Although diversity, equity, and inclusive (DEI) initiatives have been successfully part of some company cultures for years, we struggled for a long time to get a solid program off the ground at IMPACT.
Perhaps it wasn’t advancing because we didn’t make it a company-wide priority, or because we didn’t have someone really “owning” it, or possibly because at the end of the day, we didn’t truly understand why it was so important.
During this time when we still didn’t have a program in place, our team continued to grow, introducing employees from new areas, backgrounds, cultures, and more.
Whatever our hurdle to a successful DEI program, it was clear that we needed to overcome it because our team increasingly requested a focus in that area, and our diversity was increasing as well. It would be naive to think everyone felt equally included or supported without any focus on changing or adapting our culture.
As the person in charge of spearheading most of our culture initiatives at IMPACT, I realized I didn’t have any idea what a successful DEI initiative truly entailed. As I researched and consumed content that our team members shared, I realized how little I knew about DEI in general.
While I, along with many other members on the team, educated ourselves, a few passionate employees volunteered to take the lead on moving things forward.
Although I’ve only scratched the surface on expanding my knowledge on DEI, I quickly came to understand some of the true benefits of a solid DEI focus in an organization.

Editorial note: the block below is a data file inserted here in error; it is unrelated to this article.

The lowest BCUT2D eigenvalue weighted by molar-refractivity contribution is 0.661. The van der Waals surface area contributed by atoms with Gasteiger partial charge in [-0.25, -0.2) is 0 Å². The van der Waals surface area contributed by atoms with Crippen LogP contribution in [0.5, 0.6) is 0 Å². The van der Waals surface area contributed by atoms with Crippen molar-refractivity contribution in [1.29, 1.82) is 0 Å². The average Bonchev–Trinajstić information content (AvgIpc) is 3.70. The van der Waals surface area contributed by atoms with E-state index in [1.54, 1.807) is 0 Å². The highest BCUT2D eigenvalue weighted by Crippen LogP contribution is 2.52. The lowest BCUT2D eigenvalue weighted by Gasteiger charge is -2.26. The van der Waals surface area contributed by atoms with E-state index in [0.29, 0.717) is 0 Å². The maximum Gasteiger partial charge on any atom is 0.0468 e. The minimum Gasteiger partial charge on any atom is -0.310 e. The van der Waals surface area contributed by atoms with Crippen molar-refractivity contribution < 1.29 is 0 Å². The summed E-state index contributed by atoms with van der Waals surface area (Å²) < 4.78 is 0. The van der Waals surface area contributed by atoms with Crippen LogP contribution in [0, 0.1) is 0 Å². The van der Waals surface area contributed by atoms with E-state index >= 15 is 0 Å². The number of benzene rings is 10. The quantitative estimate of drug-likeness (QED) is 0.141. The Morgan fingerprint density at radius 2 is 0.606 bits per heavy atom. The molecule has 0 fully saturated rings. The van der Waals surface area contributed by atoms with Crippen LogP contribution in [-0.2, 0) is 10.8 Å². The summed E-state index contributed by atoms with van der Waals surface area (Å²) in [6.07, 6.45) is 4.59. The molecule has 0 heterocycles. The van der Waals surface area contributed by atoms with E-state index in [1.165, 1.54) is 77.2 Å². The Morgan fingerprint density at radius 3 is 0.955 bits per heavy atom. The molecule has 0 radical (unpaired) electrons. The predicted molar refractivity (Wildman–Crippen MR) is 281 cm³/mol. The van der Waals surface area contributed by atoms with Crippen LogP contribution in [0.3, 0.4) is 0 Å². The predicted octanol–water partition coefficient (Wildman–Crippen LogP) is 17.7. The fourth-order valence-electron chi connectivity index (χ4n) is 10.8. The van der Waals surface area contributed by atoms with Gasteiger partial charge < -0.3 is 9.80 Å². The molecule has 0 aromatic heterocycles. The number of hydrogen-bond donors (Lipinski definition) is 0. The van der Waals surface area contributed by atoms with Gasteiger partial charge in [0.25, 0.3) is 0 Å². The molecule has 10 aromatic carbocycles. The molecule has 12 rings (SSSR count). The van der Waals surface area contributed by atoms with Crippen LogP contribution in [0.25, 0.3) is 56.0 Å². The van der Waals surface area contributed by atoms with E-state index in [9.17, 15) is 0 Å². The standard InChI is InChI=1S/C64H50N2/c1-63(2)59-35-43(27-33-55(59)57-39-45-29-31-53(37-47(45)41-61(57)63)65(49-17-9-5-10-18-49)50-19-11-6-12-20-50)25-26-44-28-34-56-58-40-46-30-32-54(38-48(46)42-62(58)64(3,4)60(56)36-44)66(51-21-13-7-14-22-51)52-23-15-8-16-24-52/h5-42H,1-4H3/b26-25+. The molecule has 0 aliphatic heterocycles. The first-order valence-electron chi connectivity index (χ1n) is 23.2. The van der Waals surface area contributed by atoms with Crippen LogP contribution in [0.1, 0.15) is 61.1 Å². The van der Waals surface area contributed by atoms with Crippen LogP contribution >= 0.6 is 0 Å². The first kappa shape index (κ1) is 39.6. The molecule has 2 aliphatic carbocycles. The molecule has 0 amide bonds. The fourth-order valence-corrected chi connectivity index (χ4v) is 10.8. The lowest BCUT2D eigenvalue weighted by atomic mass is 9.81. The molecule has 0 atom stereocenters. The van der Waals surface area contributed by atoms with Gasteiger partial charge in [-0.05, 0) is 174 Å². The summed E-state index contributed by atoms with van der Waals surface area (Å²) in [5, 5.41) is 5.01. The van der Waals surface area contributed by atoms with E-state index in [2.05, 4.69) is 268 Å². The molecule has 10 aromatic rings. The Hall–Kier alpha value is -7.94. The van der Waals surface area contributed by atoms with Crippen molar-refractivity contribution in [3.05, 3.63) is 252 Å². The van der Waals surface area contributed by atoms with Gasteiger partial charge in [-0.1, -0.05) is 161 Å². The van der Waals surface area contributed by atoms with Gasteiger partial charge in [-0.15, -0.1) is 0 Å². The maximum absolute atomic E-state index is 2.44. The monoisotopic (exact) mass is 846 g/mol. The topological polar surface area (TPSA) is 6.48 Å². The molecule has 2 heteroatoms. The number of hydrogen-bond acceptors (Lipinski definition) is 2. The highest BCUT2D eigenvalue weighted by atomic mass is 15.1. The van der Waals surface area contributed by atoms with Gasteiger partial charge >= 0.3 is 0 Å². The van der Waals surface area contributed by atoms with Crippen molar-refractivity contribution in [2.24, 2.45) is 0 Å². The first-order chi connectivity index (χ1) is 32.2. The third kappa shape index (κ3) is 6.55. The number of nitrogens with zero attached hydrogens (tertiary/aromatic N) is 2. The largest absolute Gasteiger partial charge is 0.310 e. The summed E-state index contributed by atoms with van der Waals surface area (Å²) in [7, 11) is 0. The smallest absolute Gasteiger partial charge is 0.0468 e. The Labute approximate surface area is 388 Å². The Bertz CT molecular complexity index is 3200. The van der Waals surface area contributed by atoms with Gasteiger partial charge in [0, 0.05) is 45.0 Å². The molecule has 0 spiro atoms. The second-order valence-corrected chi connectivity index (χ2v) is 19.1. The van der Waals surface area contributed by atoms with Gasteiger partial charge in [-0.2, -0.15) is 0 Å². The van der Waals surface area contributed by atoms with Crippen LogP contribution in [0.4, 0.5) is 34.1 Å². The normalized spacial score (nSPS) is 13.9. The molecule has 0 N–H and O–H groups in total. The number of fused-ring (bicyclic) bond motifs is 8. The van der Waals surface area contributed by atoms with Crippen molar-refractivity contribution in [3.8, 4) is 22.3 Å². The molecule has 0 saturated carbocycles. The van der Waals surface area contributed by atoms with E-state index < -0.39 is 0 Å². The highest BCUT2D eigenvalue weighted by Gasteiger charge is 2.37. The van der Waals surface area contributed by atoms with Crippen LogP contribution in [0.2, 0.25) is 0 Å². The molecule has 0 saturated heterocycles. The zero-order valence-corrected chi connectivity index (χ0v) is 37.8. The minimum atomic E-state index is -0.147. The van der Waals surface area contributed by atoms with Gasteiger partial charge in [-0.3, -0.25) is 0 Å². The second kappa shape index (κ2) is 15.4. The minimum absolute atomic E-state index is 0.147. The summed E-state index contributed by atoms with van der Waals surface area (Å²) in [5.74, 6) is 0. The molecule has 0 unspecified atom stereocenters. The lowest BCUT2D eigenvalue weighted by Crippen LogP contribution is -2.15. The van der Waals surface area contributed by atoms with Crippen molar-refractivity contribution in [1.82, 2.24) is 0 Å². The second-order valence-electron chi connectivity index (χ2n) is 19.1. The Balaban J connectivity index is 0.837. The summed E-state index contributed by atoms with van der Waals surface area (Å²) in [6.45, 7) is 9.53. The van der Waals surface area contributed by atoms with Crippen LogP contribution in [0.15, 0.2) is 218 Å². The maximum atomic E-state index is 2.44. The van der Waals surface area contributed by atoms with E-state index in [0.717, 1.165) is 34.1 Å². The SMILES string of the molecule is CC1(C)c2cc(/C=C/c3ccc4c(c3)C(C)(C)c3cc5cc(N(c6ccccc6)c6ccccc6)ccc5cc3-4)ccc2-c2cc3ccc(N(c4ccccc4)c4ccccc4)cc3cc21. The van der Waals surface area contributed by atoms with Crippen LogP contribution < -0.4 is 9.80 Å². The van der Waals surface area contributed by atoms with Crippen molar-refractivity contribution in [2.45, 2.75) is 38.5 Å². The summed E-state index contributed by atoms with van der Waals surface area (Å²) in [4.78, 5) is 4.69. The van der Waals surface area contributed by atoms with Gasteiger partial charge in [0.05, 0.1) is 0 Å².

DEI can be “measured” in the workplace in various ways. However, it conventionally revolves around looking at a company’s breakdown of varying employee gender, age, religion, race, ethnicity, cultural background, sexual orientation, languages, education, abilities, etc.
HelpScout, a global provider of help desk software, publicly displays their DEI stats on their website, such as the percentage breakdown of their team by race, gender, age, and more.
Their decision to create a page specifically to display their progress with DEI clearly shows that they understand its importance.
However, this may not be as clear to other companies. Much like it wasn’t clear to us at first either.
While many people are familiar with what DEI is and know they should focus on it, they still might struggle to really understand why.
Although there are endless intangible and cultural benefits to embracing diversity and inclusion on your team, below I focus on four powerful and data-driven benefits that just about every business strives for.
Benefit #1: Outperform the competition
Most companies are willing to go to great lengths to beat out their competitors. However, many probably never realized that DEI could help in this area.
A lot can be said for having employees who have a true sense of belonging at work and are encouraged to contribute and have their voices heard.
According to a report on Gallup.com, “The combination of employee engagement and gender diversity resulted in 46% to 58% higher financial performance — comparable revenue and net profit, respectively — for business units above the median on both engagement and gender diversity, compared with those below the median on both.”